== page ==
-Cook the frozen peas in a pot according to package instructions (I just cook over low-medium for about 5-7 minutes)
-When the squash is done you should easily be able to stick a fork in through the skin
-Remove it from the oven & carefully flip so the flesh side is up
-With a fork, you’ll basically want to “rake” from one side to the other to remove the “spaghetti”

-We used all of the pesto mixture and peas with about 2/3 of our squash to yield 4 servings. This will vary since your squash probably won’t be the exact same size. The leftovers can be used on a salad, in an omelet, or you can top it with any sauce.
-You can either stir your pesto mixture & peas right in with the squash, or keep separate for each dish that you plate and add the mixture on top.
-We also chopped up an heirloom tomato to add a little color and sweetness to balance out the delicious but strong garlic and basil.

Real Ingredients with Real Benefits:

Spaghetti Squash isn’t going to provide you with tons of one specific nutrient but it will contribute a balanced amount of most vitamins and minerals to your diet especially Vitamins C & B6. What shines for spaghetti squash is the fiber & healthy carbohydrate content as well as the carotenoid antioxidants.

Avocados contain mostly the healthy mono-unsaturated fat that your body needs for heart health, brain function, joint protection and immune function. Avocados are also a good source of fiber, potassium, vitamins E, C, and K, as well as the B-vitamins folate and B6. Another compound this fruit gives us is beta-sitosterol. Just like we get cholesterol from animals, we can get plant sterols from certain plants. Sterols like beta-sitosterol help block cholesterol absorption in the small intestine, enhancing heart health. The phytochemicals that avocados are highest in are the carotenoids lutein + zeaxanthin which are associated with eye health, immune and antioxidant function.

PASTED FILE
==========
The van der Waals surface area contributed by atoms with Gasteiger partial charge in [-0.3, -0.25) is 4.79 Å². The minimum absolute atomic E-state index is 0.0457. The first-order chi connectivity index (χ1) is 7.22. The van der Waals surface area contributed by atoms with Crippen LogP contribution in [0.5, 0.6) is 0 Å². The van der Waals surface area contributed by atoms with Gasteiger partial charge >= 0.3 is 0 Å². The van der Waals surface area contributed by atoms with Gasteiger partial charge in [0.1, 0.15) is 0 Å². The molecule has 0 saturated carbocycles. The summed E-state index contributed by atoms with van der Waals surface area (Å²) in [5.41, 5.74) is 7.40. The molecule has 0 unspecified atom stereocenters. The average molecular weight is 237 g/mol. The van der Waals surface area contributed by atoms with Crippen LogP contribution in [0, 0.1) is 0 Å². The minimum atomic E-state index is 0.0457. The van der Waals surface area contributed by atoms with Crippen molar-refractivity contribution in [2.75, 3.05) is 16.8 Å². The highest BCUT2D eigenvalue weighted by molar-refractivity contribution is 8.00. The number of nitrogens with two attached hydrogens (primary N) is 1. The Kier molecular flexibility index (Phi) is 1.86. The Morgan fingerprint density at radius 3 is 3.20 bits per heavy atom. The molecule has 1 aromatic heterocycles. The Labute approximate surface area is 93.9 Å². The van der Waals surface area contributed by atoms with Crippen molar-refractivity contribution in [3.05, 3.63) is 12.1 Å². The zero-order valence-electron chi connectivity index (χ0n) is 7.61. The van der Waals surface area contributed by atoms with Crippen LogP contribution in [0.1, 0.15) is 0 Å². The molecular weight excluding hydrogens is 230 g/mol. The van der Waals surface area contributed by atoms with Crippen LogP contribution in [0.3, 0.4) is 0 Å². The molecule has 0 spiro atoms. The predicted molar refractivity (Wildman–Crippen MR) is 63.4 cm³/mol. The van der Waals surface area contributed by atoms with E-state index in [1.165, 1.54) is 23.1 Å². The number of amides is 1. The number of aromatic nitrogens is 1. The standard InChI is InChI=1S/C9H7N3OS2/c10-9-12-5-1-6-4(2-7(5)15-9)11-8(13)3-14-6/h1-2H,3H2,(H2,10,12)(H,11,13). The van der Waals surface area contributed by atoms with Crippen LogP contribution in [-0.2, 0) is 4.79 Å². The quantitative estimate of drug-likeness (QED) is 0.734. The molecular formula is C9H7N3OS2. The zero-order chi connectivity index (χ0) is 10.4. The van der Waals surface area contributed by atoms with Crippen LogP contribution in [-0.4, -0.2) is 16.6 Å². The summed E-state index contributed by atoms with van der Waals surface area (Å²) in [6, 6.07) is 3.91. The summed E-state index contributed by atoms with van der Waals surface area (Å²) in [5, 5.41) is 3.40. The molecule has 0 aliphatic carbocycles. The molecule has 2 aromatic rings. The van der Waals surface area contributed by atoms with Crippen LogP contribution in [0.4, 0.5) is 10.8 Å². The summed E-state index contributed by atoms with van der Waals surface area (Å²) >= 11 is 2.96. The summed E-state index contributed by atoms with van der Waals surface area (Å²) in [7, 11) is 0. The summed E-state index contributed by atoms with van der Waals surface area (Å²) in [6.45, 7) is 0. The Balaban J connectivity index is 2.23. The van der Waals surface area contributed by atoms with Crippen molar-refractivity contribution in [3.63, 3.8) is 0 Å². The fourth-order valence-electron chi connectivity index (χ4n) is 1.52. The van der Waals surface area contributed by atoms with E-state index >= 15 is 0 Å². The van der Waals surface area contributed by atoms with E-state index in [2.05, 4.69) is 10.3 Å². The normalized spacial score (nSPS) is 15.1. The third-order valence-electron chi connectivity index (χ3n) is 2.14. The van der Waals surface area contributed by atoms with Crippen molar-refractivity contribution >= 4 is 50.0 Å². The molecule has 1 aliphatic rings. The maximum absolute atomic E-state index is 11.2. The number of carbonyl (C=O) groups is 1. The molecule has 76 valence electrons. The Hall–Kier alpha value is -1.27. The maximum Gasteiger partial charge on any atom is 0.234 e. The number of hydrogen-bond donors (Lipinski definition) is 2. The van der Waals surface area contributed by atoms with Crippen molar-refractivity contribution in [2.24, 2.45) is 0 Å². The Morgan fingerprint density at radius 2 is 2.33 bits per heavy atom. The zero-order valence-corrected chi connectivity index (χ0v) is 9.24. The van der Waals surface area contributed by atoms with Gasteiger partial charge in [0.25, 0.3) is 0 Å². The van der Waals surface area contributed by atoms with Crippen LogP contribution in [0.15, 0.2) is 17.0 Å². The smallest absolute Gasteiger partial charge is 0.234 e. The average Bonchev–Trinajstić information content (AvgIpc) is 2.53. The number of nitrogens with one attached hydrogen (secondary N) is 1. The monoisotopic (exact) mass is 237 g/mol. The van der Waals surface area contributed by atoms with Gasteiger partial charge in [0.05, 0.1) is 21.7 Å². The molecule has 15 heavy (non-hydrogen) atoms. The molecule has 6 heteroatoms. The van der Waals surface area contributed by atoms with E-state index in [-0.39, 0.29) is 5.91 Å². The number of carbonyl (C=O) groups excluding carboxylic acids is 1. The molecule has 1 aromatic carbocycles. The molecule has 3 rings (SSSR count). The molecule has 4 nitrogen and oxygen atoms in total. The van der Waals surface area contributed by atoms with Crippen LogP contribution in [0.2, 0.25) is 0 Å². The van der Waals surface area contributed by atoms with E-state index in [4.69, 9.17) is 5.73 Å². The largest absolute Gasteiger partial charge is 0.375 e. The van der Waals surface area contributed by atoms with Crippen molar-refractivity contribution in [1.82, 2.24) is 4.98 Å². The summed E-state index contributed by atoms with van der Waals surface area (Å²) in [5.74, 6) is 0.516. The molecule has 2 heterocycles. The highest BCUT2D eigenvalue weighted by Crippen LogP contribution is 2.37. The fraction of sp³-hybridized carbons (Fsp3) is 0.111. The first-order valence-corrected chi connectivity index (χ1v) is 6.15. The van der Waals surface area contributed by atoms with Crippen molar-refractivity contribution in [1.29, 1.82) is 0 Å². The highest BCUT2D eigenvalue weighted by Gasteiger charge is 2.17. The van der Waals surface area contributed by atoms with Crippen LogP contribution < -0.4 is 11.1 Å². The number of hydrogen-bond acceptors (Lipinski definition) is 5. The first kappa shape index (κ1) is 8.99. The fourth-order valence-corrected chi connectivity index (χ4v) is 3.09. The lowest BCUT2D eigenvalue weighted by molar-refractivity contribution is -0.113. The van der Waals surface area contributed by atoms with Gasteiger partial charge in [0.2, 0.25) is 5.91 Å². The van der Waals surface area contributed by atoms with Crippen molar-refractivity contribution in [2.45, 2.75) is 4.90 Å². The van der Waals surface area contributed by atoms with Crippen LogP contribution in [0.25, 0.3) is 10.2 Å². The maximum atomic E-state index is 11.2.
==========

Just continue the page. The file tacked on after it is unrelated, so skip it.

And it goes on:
Walnuts have been pinned as the most heart healthy nut by many researchers due to their high omega-3 content (discussed here at walnuts.org) and their vitamin E and antioxidant phytochemical content. Omega-3′s support heart health by helping to regulate inflammation, Vitamin E is heart protective by protecting cells and fatty substances in the body, and the phenols present are thought to support a healthy metabolism and healthy blood vessels.

Did you know that peas are a good source of plant protein? Per 2/3 Cup serving you get 5 grams! As a reference, an egg contains 7 grams. Peas are also an excellent source of Vitamins K, C, A, B1, and folate. They contain the phytochemical coumestrol which has been found in research to reduce stomach cancer risk as well as other phytochemicals with anti-inflammatory properties.

Basil also packs a lot of vitamin K as well as some iron, calcium, and Vitamin A. The phytochemicals in basil have been found to be anti-inflammatory, heart healthy, and anti-bacterial.

Garlic provides the phytochemicals allicin and sulfides which are linked to improved immunity and respiratory health.

Tomatoes pack in lots of Vitamins A, C, and the important fluid balance mineral Potassium. They are well known in terms of phytochemical content for their lycopene which is known for reducing risk of prostate cancer. This was one of the first phytochemicals that really made a name for itself. It is often forgotten that tomatoes also provide other carotenoids and flavonoids such as quercitin.

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I am not at all ready for summer to be over but have to admit I’m getting excited for fall foods!